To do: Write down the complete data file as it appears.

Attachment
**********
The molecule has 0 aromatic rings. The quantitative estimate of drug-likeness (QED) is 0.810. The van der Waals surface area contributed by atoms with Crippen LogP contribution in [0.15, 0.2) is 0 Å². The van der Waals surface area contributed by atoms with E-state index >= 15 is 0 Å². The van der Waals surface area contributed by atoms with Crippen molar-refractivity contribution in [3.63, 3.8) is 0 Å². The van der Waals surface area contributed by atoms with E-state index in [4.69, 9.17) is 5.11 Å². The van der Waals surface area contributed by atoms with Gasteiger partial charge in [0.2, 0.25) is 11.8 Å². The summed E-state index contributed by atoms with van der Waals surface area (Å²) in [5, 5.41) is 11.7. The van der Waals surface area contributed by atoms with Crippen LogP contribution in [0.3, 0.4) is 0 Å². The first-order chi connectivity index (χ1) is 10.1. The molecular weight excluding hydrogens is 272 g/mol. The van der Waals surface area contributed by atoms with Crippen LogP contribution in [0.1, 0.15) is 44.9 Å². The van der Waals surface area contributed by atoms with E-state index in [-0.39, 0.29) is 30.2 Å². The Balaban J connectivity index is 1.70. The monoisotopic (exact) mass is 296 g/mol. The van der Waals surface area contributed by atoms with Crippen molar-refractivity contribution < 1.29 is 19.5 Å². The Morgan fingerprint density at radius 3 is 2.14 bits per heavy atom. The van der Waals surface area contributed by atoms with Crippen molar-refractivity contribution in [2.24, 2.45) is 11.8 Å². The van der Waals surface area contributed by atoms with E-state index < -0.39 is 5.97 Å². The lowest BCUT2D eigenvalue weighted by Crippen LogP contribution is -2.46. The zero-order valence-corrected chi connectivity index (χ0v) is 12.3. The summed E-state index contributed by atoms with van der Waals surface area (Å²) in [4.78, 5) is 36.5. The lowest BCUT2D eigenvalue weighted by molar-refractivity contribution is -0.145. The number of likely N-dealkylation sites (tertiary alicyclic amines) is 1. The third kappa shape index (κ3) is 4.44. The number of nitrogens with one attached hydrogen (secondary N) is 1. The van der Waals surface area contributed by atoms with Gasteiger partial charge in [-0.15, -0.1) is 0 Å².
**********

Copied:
The molecule has 0 aromatic rings. The quantitative estimate of drug-likeness (QED) is 0.810. The van der Waals surface area contributed by atoms with Crippen LogP contribution in [0.15, 0.2) is 0 Å². The van der Waals surface area contributed by atoms with E-state index >= 15 is 0 Å². The van der Waals surface area contributed by atoms with Crippen molar-refractivity contribution in [3.63, 3.8) is 0 Å². The van der Waals surface area contributed by atoms with E-state index in [4.69, 9.17) is 5.11 Å². The van der Waals surface area contributed by atoms with Gasteiger partial charge in [0.2, 0.25) is 11.8 Å². The summed E-state index contributed by atoms with van der Waals surface area (Å²) in [5, 5.41) is 11.7. The van der Waals surface area contributed by atoms with Crippen LogP contribution in [0.3, 0.4) is 0 Å². The first-order chi connectivity index (χ1) is 10.1. The molecular weight excluding hydrogens is 272 g/mol. The van der Waals surface area contributed by atoms with Crippen LogP contribution in [0.1, 0.15) is 44.9 Å². The van der Waals surface area contributed by atoms with E-state index in [-0.39, 0.29) is 30.2 Å². The Balaban J connectivity index is 1.70. The monoisotopic (exact) mass is 296 g/mol. The van der Waals surface area contributed by atoms with Crippen molar-refractivity contribution < 1.29 is 19.5 Å². The Morgan fingerprint density at radius 3 is 2.14 bits per heavy atom. The van der Waals surface area contributed by atoms with Crippen molar-refractivity contribution in [2.24, 2.45) is 11.8 Å². The van der Waals surface area contributed by atoms with E-state index < -0.39 is 5.97 Å². The lowest BCUT2D eigenvalue weighted by Crippen LogP contribution is -2.46. The zero-order valence-corrected chi connectivity index (χ0v) is 12.3. The summed E-state index contributed by atoms with van der Waals surface area (Å²) in [4.78, 5) is 36.5. The lowest BCUT2D eigenvalue weighted by molar-refractivity contribution is -0.145. The number of likely N-dealkylation sites (tertiary alicyclic amines) is 1. The third kappa shape index (κ3) is 4.44. The number of nitrogens with one attached hydrogen (secondary N) is 1. The van der Waals surface area contributed by atoms with Gasteiger partial charge in [-0.15, -0.1) is 0 Å².